Modulation of cannabinoid receptor 2 alters neuroinflammation and reduces formation of alpha-synuclein aggregates in a rat model of nigral synucleinopathy

bioRxiv [Preprint]. 2024 Mar 23:2023.08.25.554814. doi: 10.1101/2023.08.25.554814.


Research into the disequilibrium of microglial phenotypes has become an area of intense focus in neurodegenerative disease as a potential mechanism that contributes to chronic neuroinflammation and neuronal loss in Parkinson's disease (PD). There is growing evidence that neuroinflammation accompanies and may promote progression of alpha-synuclein (Asyn)-induced nigral dopaminergic (DA) degeneration. From a therapeutic perspective, development of immunomodulatory strategies that dampen overproduction of pro-inflammatory cytokines from chronically activated immune cells and induce a pro-phagocytic phenotype is expected to promote Asyn removal and protect vulnerable neurons. Cannabinoid receptor-2 (CB2) is highly expressed on activated microglia and peripheral immune cells, is upregulated in the substantia nigra of individuals with PD and in mouse models of nigral degeneration. Furthermore, modulation of CB2 protects against rotenone-induced nigral degeneration; however, CB2 has not been pharmacologically and selectively targeted in an Asyn model of PD. Here, we report that 7 weeks of peripheral administration of CB2 inverse agonist SMM-189 reduced phosphorylated (pSer129) alpha-synuclein in the substantia nigra compared to vehicle treatment. Additionally, SMM-189 delayed Asyn-induced immune cell infiltration into the brain as determined by flow cytometry, increased CD68 protein expression, and elevated wound-healing-immune-mediator gene expression. Additionally, peripheral immune cells increased wound-healing non-classical monocytes and decreased pro-inflammatory classical monocytes. In vitro analysis of RAW264.7 macrophages treated with lipopolysaccharide (LPS) and SMM-189 revealed increased phagocytosis as measured by the uptake of fluorescence of pHrodo E. coli bioparticles. Together, results suggest that targeting CB2 with SMM-189 skews immune cell function toward a phagocytic phenotype and reduces toxic aggregated species of Asyn. Our novel findings demonstrate that CB2 may be a target to modulate inflammatory and immune responses in proteinopathies.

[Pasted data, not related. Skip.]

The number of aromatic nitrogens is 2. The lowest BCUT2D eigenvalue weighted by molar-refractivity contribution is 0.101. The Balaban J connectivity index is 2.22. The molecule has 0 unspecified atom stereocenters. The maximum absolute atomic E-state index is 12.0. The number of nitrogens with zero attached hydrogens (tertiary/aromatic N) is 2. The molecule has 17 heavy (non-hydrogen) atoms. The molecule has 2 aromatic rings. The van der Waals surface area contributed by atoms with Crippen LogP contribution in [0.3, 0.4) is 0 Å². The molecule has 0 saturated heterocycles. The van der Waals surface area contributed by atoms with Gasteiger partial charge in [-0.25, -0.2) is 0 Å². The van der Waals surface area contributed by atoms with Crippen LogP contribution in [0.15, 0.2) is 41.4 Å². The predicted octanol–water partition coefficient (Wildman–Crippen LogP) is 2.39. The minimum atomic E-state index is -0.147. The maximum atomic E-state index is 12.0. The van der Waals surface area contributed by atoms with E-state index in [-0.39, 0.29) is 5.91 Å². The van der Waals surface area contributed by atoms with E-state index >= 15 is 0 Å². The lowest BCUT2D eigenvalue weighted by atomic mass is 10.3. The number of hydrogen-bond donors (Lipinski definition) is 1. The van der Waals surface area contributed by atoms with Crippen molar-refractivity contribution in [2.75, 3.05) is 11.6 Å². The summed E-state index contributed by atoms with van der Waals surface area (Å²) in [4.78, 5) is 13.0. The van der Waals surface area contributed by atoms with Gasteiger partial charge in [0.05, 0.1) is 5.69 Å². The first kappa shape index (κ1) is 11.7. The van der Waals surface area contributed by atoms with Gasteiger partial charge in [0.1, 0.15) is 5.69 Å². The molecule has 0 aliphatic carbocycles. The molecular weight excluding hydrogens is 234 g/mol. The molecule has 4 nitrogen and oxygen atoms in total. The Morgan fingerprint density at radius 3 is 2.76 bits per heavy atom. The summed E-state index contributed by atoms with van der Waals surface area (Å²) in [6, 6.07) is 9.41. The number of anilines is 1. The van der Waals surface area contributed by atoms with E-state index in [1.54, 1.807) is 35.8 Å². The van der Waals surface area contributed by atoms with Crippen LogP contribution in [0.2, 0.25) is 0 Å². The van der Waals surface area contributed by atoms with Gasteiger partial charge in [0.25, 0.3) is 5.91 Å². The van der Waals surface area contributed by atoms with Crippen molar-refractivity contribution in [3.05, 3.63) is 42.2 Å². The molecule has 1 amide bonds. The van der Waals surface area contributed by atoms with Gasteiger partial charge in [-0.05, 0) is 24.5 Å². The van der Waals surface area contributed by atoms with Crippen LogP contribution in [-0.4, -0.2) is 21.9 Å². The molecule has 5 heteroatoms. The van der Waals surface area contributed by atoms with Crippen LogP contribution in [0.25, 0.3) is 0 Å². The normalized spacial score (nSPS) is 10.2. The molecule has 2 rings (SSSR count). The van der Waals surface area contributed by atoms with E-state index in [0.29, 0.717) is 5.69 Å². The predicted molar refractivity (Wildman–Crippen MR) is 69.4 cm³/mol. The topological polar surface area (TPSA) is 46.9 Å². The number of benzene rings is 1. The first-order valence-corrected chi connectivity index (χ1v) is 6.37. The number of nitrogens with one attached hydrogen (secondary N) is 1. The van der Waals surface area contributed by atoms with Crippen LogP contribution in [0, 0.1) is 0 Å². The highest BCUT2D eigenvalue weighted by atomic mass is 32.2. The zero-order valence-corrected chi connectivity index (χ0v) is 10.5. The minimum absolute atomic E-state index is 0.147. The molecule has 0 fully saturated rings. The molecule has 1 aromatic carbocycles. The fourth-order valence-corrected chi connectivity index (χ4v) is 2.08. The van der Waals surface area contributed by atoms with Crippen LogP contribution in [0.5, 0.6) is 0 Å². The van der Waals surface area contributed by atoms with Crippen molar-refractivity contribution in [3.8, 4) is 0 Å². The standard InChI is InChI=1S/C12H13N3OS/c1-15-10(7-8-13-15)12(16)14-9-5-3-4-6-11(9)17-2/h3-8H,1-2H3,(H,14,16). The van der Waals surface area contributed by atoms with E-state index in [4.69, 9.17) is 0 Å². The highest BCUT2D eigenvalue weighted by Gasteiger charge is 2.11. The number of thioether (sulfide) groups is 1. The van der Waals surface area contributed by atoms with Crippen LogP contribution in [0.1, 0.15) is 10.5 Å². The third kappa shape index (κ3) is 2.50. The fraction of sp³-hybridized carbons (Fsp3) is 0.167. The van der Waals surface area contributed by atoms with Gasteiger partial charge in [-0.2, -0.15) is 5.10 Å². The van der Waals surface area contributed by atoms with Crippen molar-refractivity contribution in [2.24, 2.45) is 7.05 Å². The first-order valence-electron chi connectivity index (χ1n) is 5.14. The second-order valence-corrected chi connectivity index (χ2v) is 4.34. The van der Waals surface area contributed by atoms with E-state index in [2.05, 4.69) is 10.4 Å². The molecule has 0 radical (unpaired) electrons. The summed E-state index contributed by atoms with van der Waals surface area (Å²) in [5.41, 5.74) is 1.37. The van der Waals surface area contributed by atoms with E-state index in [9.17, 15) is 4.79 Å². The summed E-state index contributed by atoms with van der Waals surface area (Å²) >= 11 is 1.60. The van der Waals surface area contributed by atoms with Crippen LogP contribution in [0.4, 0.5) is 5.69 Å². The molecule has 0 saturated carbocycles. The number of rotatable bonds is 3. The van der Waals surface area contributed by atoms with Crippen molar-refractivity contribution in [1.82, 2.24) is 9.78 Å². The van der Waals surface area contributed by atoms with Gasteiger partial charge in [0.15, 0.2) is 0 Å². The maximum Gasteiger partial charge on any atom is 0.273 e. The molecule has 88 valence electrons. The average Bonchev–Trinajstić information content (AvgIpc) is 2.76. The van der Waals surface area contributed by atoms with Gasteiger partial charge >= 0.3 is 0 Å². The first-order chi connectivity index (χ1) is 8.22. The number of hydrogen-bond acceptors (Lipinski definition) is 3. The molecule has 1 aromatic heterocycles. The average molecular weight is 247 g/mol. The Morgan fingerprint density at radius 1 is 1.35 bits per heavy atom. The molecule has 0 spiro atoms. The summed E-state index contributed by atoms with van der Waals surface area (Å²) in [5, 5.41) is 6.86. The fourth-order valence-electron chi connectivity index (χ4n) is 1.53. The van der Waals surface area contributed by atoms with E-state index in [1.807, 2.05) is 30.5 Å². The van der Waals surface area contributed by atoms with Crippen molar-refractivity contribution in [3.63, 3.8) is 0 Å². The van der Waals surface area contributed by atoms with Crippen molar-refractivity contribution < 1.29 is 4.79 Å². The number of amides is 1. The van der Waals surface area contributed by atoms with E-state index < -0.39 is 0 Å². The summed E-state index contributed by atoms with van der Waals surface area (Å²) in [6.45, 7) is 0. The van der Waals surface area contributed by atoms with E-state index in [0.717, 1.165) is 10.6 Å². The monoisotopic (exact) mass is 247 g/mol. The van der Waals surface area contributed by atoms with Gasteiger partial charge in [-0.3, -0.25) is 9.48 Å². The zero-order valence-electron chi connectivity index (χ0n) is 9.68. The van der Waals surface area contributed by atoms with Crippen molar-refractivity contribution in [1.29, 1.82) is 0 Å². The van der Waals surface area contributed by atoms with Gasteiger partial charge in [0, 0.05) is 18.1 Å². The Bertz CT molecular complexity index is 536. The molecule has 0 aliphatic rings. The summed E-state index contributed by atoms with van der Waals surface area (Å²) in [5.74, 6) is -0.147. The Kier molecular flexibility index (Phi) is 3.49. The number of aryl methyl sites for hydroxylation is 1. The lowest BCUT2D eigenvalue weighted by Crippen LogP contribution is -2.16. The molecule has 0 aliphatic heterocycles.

Keywords: Parkinson’s disease; alpha-synuclein; cannabinoid receptor-2; microglia phenotype.

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  • Preprint